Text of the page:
Hong Kong

Macau

549051_722245691134331_1552063638_nI didn’t travel on the mainland during my time in Hong Kong, for various reasons, but primarily the expense. In some ways, I’m glad, because it allowed me to understand my city, Hong Kong, more intimately. I think I know aspects of it better than most of the other exchange students, or even some residents.

I did take a short day trip to nearby Macau. Hong Kong and Macau are the two  “Special Administrative Regions” in China. Together they are sister “city states”, self- governed, with their own currency, their own police, and their own embassies (OK, technically “consulates,” even though they are older and bigger than the ones in Beijing). Macau is also the gambling capital of the entire world, with a revenue that is annually six times bigger than Las Vegas’s and growing. In fact, the owner of Sands casinos (one of the biggest in the world) is relocating their headquarters from Vegas to Macau.

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But Macau is more than the gambling Mecca of a gambling-crazed China. It was a Portuguese colony for close to four hundred years, versus Hong Kong’s mere century and a half of British colonization, and the character of each city is much different from the other. Macau is going through huge changes, at lightning speed, but still feels Old World in a way that Hong Kong doesn’t.

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DSC02347-001Much of Macau still appears and is as old as many Latin American cities, or even parts of Portuguese cities. There are the brightly colored houses found throughout the Latin world, the names are in Portuguese, and mosaic tiles are used for the old city square paving. Catholic churches from past centuries are all over the island. I recall my Mexican friend walking around saying: “I need to look at the Chinese faces because I keep thinking I am back home”. Truly there is nowhere else on earth quite like it. And in the typical dense fashion of a Chinese city, a few blocks from all this architectural beauty you’ll find yourself in a land of towering concrete skyscrapers and glassy casinos, mostly Western, though two of the largest casinos are local.

Despite the Portuguese charm, the city feels seedy, as if it truly is a den of vice. Hong Kong was long regarded as a tame city (despite its own triads, pirates, and smugglers), while Macau historically was famous for being the place to find prostitutes, gangsters, pirates, and various other ruffians. Shanghai in the 1920s stole that image from Macau, and it has now shifted further west to Bangkok. The vibe you get is as complicated as Macau’s history and identity, as you feel the Asian sensation of calm chaos, yet you imagine yourself being dragged into an alley by a gang of hooded figures, and you also feel like you’re somewhere you are somehow familiar with. Totally unique experience.

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During my visit, we did a bit of everything, ranging from museums to venturing into the Casino Lisboa, the second biggest in town, and marveling at the thirty million dollar (you read that right) gold-plated, ivory-accented, jade-filled Ming Vases in the entrance, the diamond chandeliers, the golden dragon statues, the bright lights, the flashy cars and bars, the beautifully carved mammoth tusk. And yet, like Macau, this opulent palace is all based on bad habits and foolish choices, and felt tainted.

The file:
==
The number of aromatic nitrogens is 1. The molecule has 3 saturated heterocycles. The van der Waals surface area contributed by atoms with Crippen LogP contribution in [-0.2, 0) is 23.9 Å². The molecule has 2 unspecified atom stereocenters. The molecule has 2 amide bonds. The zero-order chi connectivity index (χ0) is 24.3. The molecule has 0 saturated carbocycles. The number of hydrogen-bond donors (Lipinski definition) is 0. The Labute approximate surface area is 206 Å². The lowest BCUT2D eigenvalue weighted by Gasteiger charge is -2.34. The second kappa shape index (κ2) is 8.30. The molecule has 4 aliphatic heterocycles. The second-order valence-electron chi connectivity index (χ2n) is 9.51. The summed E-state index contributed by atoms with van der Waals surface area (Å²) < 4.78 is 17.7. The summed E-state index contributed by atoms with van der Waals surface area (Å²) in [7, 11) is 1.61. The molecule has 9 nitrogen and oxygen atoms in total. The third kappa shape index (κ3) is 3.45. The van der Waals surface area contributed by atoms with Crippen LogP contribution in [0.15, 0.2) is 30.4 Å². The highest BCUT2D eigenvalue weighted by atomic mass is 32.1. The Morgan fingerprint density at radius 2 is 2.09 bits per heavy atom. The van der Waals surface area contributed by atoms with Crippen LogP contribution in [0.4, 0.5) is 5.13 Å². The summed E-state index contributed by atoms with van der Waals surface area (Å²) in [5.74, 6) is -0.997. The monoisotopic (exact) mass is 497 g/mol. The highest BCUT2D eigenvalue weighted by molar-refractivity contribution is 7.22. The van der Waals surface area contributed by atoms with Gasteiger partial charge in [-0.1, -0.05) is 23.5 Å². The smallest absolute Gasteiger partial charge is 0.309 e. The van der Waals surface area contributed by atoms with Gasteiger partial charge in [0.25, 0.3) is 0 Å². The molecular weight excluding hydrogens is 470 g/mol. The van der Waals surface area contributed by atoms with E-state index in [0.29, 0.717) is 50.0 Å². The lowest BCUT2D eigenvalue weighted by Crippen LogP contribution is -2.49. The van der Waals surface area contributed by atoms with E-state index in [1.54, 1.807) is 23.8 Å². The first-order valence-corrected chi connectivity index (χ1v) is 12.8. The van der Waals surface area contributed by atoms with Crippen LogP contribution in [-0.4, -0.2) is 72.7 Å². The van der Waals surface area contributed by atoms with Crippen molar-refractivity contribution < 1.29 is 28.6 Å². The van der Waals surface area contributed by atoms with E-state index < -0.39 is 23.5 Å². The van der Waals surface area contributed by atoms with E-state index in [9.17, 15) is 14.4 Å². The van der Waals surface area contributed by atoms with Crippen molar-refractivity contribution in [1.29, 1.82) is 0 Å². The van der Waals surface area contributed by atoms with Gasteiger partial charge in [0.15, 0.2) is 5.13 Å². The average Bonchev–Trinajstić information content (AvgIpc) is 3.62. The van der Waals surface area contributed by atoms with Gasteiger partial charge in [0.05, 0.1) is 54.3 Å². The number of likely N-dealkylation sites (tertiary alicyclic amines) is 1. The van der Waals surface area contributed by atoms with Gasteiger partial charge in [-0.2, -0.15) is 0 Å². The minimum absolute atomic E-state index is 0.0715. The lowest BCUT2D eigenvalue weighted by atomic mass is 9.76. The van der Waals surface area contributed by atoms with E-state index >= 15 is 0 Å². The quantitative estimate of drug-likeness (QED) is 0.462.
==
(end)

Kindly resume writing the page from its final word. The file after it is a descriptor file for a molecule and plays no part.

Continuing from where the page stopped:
We went to the upper level restaurant overlooking the gambling floor. The carpets were bright orange, like a hippie’s rug for his van in the ‘60’s.  The lighting was off, the tables looked worn out, the men in purple suits looked like they could’ve been found as extras in a ’70s low budget crime movie, and the music being played was coming from the most decrepit bar band I’ve ever seen.  It sounded just as bad as it looked. Even the showgirls looked like they were on their last tour before being retired;  the entertainment certainly wasn’t on par with the legendary Las Vegas shows. However, unlike Vegas, which is billed as a place to bring the kids for some wild magic acts and amazing performances, Macau has only one concern and that is gambling. The money generated in one month at Macau is more than the GDP of some of the countries in South Asia. Per capita, after Qatar and Luxembourg, Macanese are the richest people on earth.  You’d never be able to tell by looking at the denizens of the casino.

The strange, conflicted image seemed very much like the rest of Macau, a city that was unsure of what it was, or what it is. You could walk along the wall from the 1500’s and admire the beautiful stonework while looking out over a city that resembled a dystopian future city from an ‘80’s movie, with its dingy houses along the polluted Pearl River.  Hazy air rolls in from four London-sized cities just across the river from Macau. When you saw Macau’s flag flying, it looked tired, as if it knew that in thirty years time, it will be replaced by the flag of China as they take over total control.

As we took the high speed ferry back to Hong Kong that night, I wasn’t sure of how I felt about Macau. It was just too confusing, the emotions and vibes the city produced puzzled me. You’d see someone serving up fusion foods of Portuguese and Cantonese food (some of the best food I’ve had) while standing in the doorway of a French owned bank, next to housing slated for demotion. There is nowhere like it, and Macau is definitely worth going to see, but unlike Hong Kong, it isn’t any place to live.

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